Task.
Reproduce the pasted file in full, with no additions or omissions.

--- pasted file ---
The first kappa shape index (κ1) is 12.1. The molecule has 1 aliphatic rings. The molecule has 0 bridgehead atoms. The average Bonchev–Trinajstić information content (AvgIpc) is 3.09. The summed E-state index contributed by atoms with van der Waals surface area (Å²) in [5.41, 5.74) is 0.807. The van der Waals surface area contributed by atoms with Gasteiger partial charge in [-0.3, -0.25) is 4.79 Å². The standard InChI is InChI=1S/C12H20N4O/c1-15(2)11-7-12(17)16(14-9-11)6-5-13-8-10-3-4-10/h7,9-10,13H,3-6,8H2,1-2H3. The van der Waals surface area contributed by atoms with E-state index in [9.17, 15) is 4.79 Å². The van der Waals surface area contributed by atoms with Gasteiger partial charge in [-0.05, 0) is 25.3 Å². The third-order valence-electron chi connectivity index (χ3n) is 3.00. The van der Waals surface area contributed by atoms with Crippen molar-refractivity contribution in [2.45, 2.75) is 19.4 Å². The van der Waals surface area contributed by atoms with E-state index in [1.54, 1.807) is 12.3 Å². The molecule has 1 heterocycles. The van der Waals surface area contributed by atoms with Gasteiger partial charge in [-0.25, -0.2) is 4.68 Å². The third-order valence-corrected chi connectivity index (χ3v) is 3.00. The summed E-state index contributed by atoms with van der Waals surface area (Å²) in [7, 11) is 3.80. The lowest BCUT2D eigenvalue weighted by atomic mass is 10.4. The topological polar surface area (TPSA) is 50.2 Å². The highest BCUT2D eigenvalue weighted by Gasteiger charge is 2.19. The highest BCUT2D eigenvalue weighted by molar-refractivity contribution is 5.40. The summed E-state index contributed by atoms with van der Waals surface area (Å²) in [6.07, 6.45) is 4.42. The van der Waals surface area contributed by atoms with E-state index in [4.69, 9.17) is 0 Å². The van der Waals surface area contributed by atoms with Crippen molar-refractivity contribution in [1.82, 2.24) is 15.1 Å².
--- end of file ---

The first kappa shape index (κ1) is 12.1. The molecule has 1 aliphatic rings. The molecule has 0 bridgehead atoms. The average Bonchev–Trinajstić information content (AvgIpc) is 3.09. The summed E-state index contributed by atoms with van der Waals surface area (Å²) in [5.41, 5.74) is 0.807. The van der Waals surface area contributed by atoms with Gasteiger partial charge in [-0.3, -0.25) is 4.79 Å². The standard InChI is InChI=1S/C12H20N4O/c1-15(2)11-7-12(17)16(14-9-11)6-5-13-8-10-3-4-10/h7,9-10,13H,3-6,8H2,1-2H3. The van der Waals surface area contributed by atoms with E-state index in [9.17, 15) is 4.79 Å². The van der Waals surface area contributed by atoms with Gasteiger partial charge in [-0.05, 0) is 25.3 Å². The third-order valence-electron chi connectivity index (χ3n) is 3.00. The van der Waals surface area contributed by atoms with Crippen molar-refractivity contribution in [2.45, 2.75) is 19.4 Å². The van der Waals surface area contributed by atoms with E-state index in [1.54, 1.807) is 12.3 Å². The molecule has 1 heterocycles. The van der Waals surface area contributed by atoms with Gasteiger partial charge in [-0.25, -0.2) is 4.68 Å². The third-order valence-corrected chi connectivity index (χ3v) is 3.00. The summed E-state index contributed by atoms with van der Waals surface area (Å²) in [7, 11) is 3.80. The lowest BCUT2D eigenvalue weighted by atomic mass is 10.4. The topological polar surface area (TPSA) is 50.2 Å². The highest BCUT2D eigenvalue weighted by Gasteiger charge is 2.19. The highest BCUT2D eigenvalue weighted by molar-refractivity contribution is 5.40. The summed E-state index contributed by atoms with van der Waals surface area (Å²) in [6.07, 6.45) is 4.42. The van der Waals surface area contributed by atoms with E-state index in [4.69, 9.17) is 0 Å². The van der Waals surface area contributed by atoms with Crippen molar-refractivity contribution in [1.82, 2.24) is 15.1 Å².